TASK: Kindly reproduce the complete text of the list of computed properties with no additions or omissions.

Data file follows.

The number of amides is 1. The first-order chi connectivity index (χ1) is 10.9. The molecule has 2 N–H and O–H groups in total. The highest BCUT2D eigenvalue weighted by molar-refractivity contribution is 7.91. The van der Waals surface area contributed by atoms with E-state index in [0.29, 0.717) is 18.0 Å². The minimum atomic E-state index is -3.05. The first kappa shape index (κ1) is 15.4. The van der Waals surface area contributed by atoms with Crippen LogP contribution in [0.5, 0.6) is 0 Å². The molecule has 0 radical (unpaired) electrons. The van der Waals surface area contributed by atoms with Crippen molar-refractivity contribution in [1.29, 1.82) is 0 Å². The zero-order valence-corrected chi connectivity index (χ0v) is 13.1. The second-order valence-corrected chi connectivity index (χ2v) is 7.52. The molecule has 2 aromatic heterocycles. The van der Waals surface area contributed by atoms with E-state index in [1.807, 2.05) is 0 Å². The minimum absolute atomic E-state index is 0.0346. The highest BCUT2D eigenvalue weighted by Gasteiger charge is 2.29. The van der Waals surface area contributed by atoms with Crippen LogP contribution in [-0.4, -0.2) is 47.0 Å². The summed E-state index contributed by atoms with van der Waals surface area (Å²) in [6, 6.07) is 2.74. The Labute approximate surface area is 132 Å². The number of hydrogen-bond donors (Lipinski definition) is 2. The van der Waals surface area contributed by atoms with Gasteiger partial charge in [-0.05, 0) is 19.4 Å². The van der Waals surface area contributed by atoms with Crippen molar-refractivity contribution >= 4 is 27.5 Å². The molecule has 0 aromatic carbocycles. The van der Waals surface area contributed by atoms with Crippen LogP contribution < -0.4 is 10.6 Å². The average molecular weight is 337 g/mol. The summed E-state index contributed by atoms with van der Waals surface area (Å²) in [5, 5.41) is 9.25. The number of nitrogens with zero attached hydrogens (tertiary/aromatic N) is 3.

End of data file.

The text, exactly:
The number of amides is 1. The first-order chi connectivity index (χ1) is 10.9. The molecule has 2 N–H and O–H groups in total. The highest BCUT2D eigenvalue weighted by molar-refractivity contribution is 7.91. The van der Waals surface area contributed by atoms with E-state index in [0.29, 0.717) is 18.0 Å². The minimum atomic E-state index is -3.05. The first kappa shape index (κ1) is 15.4. The van der Waals surface area contributed by atoms with Crippen LogP contribution in [0.5, 0.6) is 0 Å². The molecule has 0 radical (unpaired) electrons. The van der Waals surface area contributed by atoms with Crippen molar-refractivity contribution in [1.29, 1.82) is 0 Å². The zero-order valence-corrected chi connectivity index (χ0v) is 13.1. The second-order valence-corrected chi connectivity index (χ2v) is 7.52. The molecule has 2 aromatic heterocycles. The van der Waals surface area contributed by atoms with E-state index in [1.807, 2.05) is 0 Å². The minimum absolute atomic E-state index is 0.0346. The highest BCUT2D eigenvalue weighted by Gasteiger charge is 2.29. The van der Waals surface area contributed by atoms with Crippen LogP contribution in [-0.4, -0.2) is 47.0 Å². The summed E-state index contributed by atoms with van der Waals surface area (Å²) in [6, 6.07) is 2.74. The Labute approximate surface area is 132 Å². The number of hydrogen-bond donors (Lipinski definition) is 2. The van der Waals surface area contributed by atoms with Gasteiger partial charge in [-0.05, 0) is 19.4 Å². The van der Waals surface area contributed by atoms with Crippen molar-refractivity contribution >= 4 is 27.5 Å². The molecule has 0 aromatic carbocycles. The van der Waals surface area contributed by atoms with Crippen LogP contribution < -0.4 is 10.6 Å². The average molecular weight is 337 g/mol. The summed E-state index contributed by atoms with van der Waals surface area (Å²) in [5, 5.41) is 9.25. The number of nitrogens with zero attached hydrogens (tertiary/aromatic N) is 3.